The 50-50/90 Rule
Journalist and TV commentator Andy Rooney took an acerbic view of much of American life. Although he died in 2011, I wish he’d have been able to provide commentary on the Equifax data breach at the end of this week’s edition of 60 Minutes.
I’m pretty sure it would include earthy comments on the evils of big business, or maybe big government, but I imagine he’d find a way to work in one of my favorite of his definitions, the one I've borrowed for this morning’s note. According to Rooney: Anytime you have a 50-50 chance of getting something right, there's a 90% probability you'll get it wrong.
Credit reporting firm Equifax recently disclosed that a data breach ‘potentially compromised sensitive information for 143 million American consumers’. That’s about half of us, so your odds would seem to be about 50:50 of being among those whose most closely held information is now available for sale somewhere on the deep web. If someone successfully steals your credit identity, there’s at least a 90% chance that it’ll take a lot of time and effort to resolve all the outfall. Identity theft is one of those gifts that keeps on giving.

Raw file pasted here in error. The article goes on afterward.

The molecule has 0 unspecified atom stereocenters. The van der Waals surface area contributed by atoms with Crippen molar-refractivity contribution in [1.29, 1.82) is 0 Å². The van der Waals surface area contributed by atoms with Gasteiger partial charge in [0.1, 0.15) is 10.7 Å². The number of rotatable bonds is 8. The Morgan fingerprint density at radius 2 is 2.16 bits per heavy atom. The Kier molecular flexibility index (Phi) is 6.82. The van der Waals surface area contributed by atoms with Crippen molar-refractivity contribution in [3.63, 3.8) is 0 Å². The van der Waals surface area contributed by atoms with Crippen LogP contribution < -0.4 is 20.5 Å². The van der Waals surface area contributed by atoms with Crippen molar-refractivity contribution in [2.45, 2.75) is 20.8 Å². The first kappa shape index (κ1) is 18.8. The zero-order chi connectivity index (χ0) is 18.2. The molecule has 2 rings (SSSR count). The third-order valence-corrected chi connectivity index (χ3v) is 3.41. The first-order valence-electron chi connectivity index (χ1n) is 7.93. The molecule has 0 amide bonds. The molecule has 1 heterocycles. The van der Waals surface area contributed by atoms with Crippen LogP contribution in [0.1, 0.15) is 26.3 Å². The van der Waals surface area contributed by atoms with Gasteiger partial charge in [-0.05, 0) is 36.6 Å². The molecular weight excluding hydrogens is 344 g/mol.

Before asking why the hack was discovered in July and their announcement didn’t occur until September, take a few minutes to go to their website and enroll in a credit freeze and the enhanced security measures they’ll be providing to anyone who asks. This is an individual issue, so partners and spouses must each check for themselves.
It’s possible that you already have some form of credit protection, perhaps through a bank or credit card issuer but, since at least the first year of fraud protection coverage will be ‘free’, I see no harm in proceeding. When their servers finally get caught-up, you’ll be emailed a PIN that must be used to un-freeze your account whenever you need to apply for new credit or insurance or sign up for a new cellphone plan. That’s going to be a 5-minute annoyance but one that’s infinitely less burdensome than undoing all the damage a hacker can do to your life. If you have any concerns about being able to manage the process, please let us help you.
The credit reporting industry is operated by for profit businesses and they have become integral to modern life. Equifax and the others who provide credit reports spend millions of dollars every year, lobbying to ensure that they can continue to operate their businesses with little oversight. Equifax’s shareholders have been rewarded for that effort with a 20% drop in the value of their shares since the breach was revealed.
I lack both Rooney’s wit and national platform but my guess is that there’s about a 90% chance that this data breach won’t be the last we’ll hear of. Please be careful in choosing the entities with whom you share your personal information.